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Reverse Mortgage Securities Market Booming—for Now

February 2018 was an excellent month for investors in reverse mortgage securities. According to New View Advisors, a financial services advisory firm located in New York, issuers of home-equity conversion mortgage-backed securities (HMBS) sold 129 pools in February, totaling $1.47 billion. That made for the second-highest month on record, surpassed only by the December 2009. Good news all around, right? Not so fast, says New View.

New View’s February report points out that principal limit factors are dragging down origination volume. As defined by MyHECM.com, the principal limit factor on a reverse mortgage is “a percentage value multiplied by the maximum claim amount (equal to the appraised value for most reverse mortgage borrowers) to determine the initial amount of proceeds available to a reverse mortgage borrower.” PLFs are set by HUD, and the Department altered the rules regarding them last October as part of an overall tightening of restrictions on the reverse mortgage program.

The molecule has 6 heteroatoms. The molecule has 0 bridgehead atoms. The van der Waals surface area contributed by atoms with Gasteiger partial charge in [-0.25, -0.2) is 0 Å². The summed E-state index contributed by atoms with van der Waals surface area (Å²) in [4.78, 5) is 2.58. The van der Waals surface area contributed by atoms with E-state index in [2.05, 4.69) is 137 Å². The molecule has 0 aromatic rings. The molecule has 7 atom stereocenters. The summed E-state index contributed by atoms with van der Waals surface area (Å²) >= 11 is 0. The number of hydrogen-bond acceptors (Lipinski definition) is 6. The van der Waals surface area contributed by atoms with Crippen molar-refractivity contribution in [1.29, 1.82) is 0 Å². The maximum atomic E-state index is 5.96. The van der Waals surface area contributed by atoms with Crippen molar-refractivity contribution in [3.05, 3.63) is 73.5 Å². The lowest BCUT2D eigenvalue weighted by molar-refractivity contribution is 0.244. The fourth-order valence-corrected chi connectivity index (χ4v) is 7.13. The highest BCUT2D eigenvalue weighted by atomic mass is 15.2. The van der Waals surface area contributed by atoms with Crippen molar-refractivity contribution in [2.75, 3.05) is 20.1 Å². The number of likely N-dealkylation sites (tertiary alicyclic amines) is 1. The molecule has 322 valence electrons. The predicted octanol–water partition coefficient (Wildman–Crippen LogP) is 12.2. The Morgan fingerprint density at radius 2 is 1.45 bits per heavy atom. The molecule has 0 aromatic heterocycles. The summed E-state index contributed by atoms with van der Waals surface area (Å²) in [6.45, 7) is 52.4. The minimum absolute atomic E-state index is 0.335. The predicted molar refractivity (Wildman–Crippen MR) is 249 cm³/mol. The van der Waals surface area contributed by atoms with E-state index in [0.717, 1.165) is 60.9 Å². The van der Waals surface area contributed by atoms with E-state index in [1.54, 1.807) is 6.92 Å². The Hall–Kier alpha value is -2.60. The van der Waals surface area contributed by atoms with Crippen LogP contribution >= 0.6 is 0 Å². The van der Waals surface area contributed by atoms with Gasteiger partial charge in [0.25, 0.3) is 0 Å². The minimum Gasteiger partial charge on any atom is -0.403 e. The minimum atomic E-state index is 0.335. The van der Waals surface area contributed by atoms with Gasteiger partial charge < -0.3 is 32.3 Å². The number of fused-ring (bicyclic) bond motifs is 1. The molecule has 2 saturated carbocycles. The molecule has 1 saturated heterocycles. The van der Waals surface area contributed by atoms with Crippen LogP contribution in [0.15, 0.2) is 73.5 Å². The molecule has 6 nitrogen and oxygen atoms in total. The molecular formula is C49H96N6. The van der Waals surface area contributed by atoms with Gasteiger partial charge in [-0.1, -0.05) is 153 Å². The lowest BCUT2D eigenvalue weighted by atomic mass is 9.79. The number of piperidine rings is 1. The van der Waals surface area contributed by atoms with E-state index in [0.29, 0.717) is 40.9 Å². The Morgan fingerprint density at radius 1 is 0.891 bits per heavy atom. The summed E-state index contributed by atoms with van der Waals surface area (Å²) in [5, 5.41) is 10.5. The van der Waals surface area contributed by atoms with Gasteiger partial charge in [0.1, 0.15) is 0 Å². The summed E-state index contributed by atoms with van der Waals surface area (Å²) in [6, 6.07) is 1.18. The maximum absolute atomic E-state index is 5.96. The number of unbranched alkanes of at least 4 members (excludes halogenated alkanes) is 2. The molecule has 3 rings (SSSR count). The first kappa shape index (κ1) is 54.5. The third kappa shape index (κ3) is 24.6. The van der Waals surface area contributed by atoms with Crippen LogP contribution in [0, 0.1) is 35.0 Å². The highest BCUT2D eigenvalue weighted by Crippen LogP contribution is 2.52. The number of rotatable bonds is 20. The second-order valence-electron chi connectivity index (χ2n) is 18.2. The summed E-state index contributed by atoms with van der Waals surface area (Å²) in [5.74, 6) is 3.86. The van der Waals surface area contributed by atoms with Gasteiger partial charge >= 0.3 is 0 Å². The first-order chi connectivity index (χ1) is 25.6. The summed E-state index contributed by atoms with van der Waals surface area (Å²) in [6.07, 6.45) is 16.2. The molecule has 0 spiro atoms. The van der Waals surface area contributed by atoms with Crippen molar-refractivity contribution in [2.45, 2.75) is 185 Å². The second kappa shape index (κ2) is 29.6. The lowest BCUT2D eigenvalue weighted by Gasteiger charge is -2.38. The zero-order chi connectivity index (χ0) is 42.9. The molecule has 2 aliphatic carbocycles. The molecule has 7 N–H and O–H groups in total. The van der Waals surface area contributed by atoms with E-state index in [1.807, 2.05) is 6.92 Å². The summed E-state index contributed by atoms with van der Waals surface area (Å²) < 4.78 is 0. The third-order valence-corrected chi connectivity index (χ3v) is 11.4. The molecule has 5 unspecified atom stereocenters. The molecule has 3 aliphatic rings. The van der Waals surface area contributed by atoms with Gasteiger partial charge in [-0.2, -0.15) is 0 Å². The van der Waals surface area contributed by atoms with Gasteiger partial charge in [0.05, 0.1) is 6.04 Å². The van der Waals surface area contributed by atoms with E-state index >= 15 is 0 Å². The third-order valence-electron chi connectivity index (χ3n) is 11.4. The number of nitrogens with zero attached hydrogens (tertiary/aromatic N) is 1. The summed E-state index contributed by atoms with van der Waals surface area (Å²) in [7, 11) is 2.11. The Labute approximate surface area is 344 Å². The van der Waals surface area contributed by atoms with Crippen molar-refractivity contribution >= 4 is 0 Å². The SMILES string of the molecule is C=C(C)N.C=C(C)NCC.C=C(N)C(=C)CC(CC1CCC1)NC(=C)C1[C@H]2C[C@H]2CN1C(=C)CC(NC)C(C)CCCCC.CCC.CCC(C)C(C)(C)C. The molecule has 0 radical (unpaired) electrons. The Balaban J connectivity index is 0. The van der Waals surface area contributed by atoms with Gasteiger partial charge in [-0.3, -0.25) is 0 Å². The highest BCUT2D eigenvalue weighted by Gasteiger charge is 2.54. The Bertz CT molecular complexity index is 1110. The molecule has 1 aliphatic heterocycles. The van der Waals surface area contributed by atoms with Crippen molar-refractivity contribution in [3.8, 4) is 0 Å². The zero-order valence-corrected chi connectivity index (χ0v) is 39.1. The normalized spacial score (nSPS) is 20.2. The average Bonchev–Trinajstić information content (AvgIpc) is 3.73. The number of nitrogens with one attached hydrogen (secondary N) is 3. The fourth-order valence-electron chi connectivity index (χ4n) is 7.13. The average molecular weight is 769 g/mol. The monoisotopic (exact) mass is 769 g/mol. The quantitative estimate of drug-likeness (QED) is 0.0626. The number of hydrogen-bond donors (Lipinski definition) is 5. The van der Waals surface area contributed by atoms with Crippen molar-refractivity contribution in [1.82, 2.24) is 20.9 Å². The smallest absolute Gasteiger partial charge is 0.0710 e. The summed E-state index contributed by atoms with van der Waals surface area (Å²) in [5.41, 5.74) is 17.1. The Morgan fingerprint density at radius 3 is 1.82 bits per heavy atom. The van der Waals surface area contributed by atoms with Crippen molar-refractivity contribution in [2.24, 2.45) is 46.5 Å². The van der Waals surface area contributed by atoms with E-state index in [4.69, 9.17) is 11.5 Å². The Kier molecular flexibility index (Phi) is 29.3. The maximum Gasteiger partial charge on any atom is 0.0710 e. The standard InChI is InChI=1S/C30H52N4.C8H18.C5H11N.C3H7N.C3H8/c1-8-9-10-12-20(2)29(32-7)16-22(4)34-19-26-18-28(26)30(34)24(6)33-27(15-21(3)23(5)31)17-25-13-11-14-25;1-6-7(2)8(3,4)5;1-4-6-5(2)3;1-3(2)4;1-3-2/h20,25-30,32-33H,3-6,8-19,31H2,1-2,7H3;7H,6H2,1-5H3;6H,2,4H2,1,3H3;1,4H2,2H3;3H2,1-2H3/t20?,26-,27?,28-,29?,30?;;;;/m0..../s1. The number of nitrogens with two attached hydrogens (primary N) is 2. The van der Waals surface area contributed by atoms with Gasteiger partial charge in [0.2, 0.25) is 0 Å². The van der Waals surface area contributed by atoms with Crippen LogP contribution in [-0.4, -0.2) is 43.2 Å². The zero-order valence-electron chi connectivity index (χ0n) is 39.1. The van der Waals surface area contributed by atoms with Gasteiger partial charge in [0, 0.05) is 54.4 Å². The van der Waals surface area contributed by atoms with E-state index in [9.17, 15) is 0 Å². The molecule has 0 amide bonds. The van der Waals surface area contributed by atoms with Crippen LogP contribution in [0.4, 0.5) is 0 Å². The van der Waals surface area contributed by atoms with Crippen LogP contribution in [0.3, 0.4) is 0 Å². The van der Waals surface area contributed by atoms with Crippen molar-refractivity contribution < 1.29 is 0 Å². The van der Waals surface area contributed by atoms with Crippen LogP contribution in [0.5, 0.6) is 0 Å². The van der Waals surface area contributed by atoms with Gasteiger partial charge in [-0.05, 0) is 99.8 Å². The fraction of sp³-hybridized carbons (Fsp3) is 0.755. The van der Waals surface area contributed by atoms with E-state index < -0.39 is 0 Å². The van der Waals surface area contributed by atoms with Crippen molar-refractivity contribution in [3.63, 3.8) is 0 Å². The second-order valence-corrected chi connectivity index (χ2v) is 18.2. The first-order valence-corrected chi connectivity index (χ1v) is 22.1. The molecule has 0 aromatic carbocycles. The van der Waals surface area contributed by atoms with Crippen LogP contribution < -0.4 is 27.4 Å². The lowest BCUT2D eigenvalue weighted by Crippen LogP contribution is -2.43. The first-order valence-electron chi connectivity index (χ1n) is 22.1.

According to New View’s report, production of original new loan pools totaled $604 million in February 2018, down from $657 million in January and $747 in December 2017. New View predicts that this trend will continue, with reverse mortgage originations decreasing “as issuers run out their remaining supply of unsecuritized loans with the old, higher principal limit factors.”

However, New View finds a possible bright spot in the form of tail pools, which represent issuance created from portions of home equity conversion mortgages (HECMs) that have “already had their original HMBS issuance.” Tail issuance in February totaled $209 million. “HECM loans can generate profits through its monthly tails for years, helping HMBS issuers in challenging periods like this year,” states the New View report.

The Federal Housing Administration’s (FHA) Home Equity Conversion Mortgage reverse mortgage program allows homeowners to withdraw some of the equity in their home. These HECM loans can also be pooled into HECM mortgage-backed securities within the Ginnie Mae II MBS program.

About Author: David Wharton


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